I want to be able to create new users from the command line when I am logged in as an administrator. Specifically, I am looking for an equivalent of the adduser command on Linux.

2 Answers 2


There is a good script available at http://wiki.freegeek.org/index.php/Mac_OSX_adduser_script However it has several typos and sometimes is not flexible enough, so here is my modified version of it with some improvements:

# =========================
# Add User OS X Interactive Command Line
# =========================

    local __UIDS=$(dscl . -list /Users UniqueID | awk '{print $2}' | sort -ugr)

    #echo $__UIDS
    local __NewUID
    for __NewUID in $__UIDS
        if [[ $__NewUID -lt 499 ]] ; then

    echo $((__NewUID+1))

    # Find out the next available user ID
    local __MAXID=$(dscl . -list /Users UniqueID | awk '{print $2}' | sort -ug | tail -1)
    echo $((__MAXID+1))

if  [ $UID -ne 0 ] ; then echo "Please run $0 as root." && exit 1; fi

read -p "Enter your desired user name: " USERNAME

read -p "Enter a full name for this user: " FULLNAME

read -s -p "Enter a password for this user: " PASSWORD
read -s -p "Validate a password: " PASSWORD_VALIDATE

    echo "Passwords do not match!"
    exit 1;

# ====

# A list of (secondary) groups the user should belong to
# This makes the difference between admin and non-admin users.

read -p "Is this an administrative user? [y/n] (n): " GROUP_ADD

if [ "$GROUP_ADD" = n ] ; then
    SECONDARY_GROUPS="staff"  # for a non-admin user
elif [ "$GROUP_ADD" = y ] ; then
    SECONDARY_GROUPS="admin _lpadmin _appserveradm _appserverusr" # for an admin user
    echo "You did not make a valid selection!"
    exit 1;

# ====

# Create a UID that is not currently in use

read -p "Should this user have interactive access?  [y/n] (y): " IS_INTERACTIVE

if [ "$IS_INTERACTIVE" = y ] ; then
elif [ "$IS_INTERACTIVE" = n ] ; then
    echo "You did not make a valid selection!"
    exit 1;

echo "Going to create user as:"
echo "User name: " $USERNAME
echo "Full name: " $FULLNAME
echo "Secondary groups: " $SECONDARY_GROUPS
echo "UniqueID: " $USERID

read -p "Is this information correct?  [y/n] (y): " IS_INFO_CORRECT

if [ "$IS_INFO_CORRECT" = y ] ; then
    echo "Configuring Open Directory..."
elif [ "$IS_INFO_CORRECT" = n ] ; then
    echo "User creation cancelled!"
    exit 1;
    echo "You did not make a valid selection!"
    exit 1;

# Create the user account by running dscl (normally you would have to do each of these commands one
# by one in an obnoxious and time consuming way.

dscl . -create /Users/$USERNAME
dscl . -create /Users/$USERNAME UserShell /bin/bash
dscl . -create /Users/$USERNAME RealName "$FULLNAME"
dscl . -create /Users/$USERNAME UniqueID "$USERID"
dscl . -create /Users/$USERNAME PrimaryGroupID 20
dscl . -create /Users/$USERNAME NFSHomeDirectory /Users/$USERNAME
dscl . -passwd /Users/$USERNAME $PASSWORD

# Add user to any specified groups
echo "Adding user to specified groups..."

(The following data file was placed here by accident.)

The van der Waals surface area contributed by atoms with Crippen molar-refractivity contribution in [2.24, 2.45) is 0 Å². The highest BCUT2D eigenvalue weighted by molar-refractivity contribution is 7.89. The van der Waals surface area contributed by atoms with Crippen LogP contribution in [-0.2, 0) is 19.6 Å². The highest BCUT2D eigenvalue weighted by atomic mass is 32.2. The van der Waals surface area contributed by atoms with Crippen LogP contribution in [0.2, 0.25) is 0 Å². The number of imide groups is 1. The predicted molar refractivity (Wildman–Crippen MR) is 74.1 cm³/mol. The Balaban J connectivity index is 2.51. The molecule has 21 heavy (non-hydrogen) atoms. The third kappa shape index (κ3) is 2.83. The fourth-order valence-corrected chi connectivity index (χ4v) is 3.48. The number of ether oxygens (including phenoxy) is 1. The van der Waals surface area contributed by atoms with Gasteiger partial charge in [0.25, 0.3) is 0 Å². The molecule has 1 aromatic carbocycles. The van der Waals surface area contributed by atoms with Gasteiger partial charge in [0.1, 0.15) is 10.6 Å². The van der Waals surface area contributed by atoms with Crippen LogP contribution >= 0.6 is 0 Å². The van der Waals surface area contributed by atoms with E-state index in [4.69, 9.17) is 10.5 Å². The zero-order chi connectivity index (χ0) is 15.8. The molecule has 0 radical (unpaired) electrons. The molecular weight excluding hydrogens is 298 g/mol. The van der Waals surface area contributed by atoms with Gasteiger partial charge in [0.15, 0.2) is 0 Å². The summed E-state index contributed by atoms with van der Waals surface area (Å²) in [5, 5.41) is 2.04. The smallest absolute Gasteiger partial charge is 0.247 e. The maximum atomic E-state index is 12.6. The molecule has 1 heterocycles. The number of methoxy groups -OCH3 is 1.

dseditgroup -o edit -t user -a $USERNAME $GROUP

# Create the home directory
echo "Creating home directory..."
createhomedir -c 2>&1 | grep -v "shell-init"

echo "Created user #$USERID: $USERNAME ($FULLNAME)"
  • At least on 10.12/Sierra this could be problematic. When I tried it, it was creating directories for every single user on the network. Specifically, using 'createhomedir' without specifying '-u username' is probably ill-advised. Feb 4, 2017 at 10:49

I think you're looking for the dscl command. Niutil sounds like NetInfo which is deprecated in OS X in favor of Open Directory aka LDAP.

Dscl, or Directory Services Command Line, can be used to edit Open Directory for both a local or remote user data store. It can be done with sudo commands but it's easier to use as root.

Here's a short and highly inadequate tutorial: In the terminal, sudo -s to switch your user to root. To create a functional user account named dscl2, you need to do the following:

dscl . -create /Users/dscl2

dscl . -create /Users/dscl2 UserShell /bin/bash

dscl . -create /Users/dscl2 RealName "DSCL 2"

dscl . -create /Users/dscl2 UniqueID 8005

dscl . -create /Users/dscl2 PrimaryGroupID 20

dscl . -create /Users/dscl2 NFSHomeDirectory /Users/dscl2

dscl . -passwd /Users/dscl2 password

The UUID is typically around 501 or larger. 501 is the default UID for the first account created. UIDs less than 500 don't show up in the Accounts pane by default. Choose whatever number you want, but make sure it is unique on the local system. Don't overwrite an existing UID or you will have big problems.

Dscl has an interactive mode as well that works a little differently. Enter just "dscl" at the prompt to enter interactive mode.

If you're in Interactive mode, type ls to list which directories are available. You should see BSD, LDAP and Local. You navigate through the directories with cd. See your friend the man page for more info.

  • 2
    I know you warned us that this was inadequate, but it would be great to see the full set of steps required to create an account, even after dscl is done. For example, does a /Users/dscl2 folder need to be created? how to apply the ACLs? Feb 22, 2012 at 6:18
  • 1
    This answer is correct, but the script in @anton-matosov answer is great. Runs the same commands.
    – bmucklow
    Apr 30, 2013 at 22:19

You must log in to answer this question.

Not the answer you're looking for? Browse other questions tagged .